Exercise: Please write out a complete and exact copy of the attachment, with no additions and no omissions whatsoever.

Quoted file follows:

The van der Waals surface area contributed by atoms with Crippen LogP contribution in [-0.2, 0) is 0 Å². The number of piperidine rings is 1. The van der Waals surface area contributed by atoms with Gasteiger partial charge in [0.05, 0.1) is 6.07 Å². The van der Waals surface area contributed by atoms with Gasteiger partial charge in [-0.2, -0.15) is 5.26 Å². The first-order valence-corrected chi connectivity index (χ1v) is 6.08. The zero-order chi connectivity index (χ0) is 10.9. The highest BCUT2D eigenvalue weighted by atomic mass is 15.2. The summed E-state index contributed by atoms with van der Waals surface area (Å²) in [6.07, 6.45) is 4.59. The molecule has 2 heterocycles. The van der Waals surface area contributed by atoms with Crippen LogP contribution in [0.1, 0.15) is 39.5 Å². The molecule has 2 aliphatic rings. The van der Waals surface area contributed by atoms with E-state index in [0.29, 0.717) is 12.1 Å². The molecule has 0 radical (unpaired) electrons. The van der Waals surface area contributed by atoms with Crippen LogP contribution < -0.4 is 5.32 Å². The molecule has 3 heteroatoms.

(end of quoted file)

The van der Waals surface area contributed by atoms with Crippen LogP contribution in [-0.2, 0) is 0 Å². The number of piperidine rings is 1. The van der Waals surface area contributed by atoms with Gasteiger partial charge in [0.05, 0.1) is 6.07 Å². The van der Waals surface area contributed by atoms with Gasteiger partial charge in [-0.2, -0.15) is 5.26 Å². The first-order valence-corrected chi connectivity index (χ1v) is 6.08. The zero-order chi connectivity index (χ0) is 10.9. The highest BCUT2D eigenvalue weighted by atomic mass is 15.2. The summed E-state index contributed by atoms with van der Waals surface area (Å²) in [6.07, 6.45) is 4.59. The molecule has 2 heterocycles. The van der Waals surface area contributed by atoms with Crippen LogP contribution in [0.1, 0.15) is 39.5 Å². The molecule has 2 aliphatic rings. The van der Waals surface area contributed by atoms with E-state index in [0.29, 0.717) is 12.1 Å². The molecule has 0 radical (unpaired) electrons. The van der Waals surface area contributed by atoms with Crippen LogP contribution < -0.4 is 5.32 Å². The molecule has 3 heteroatoms.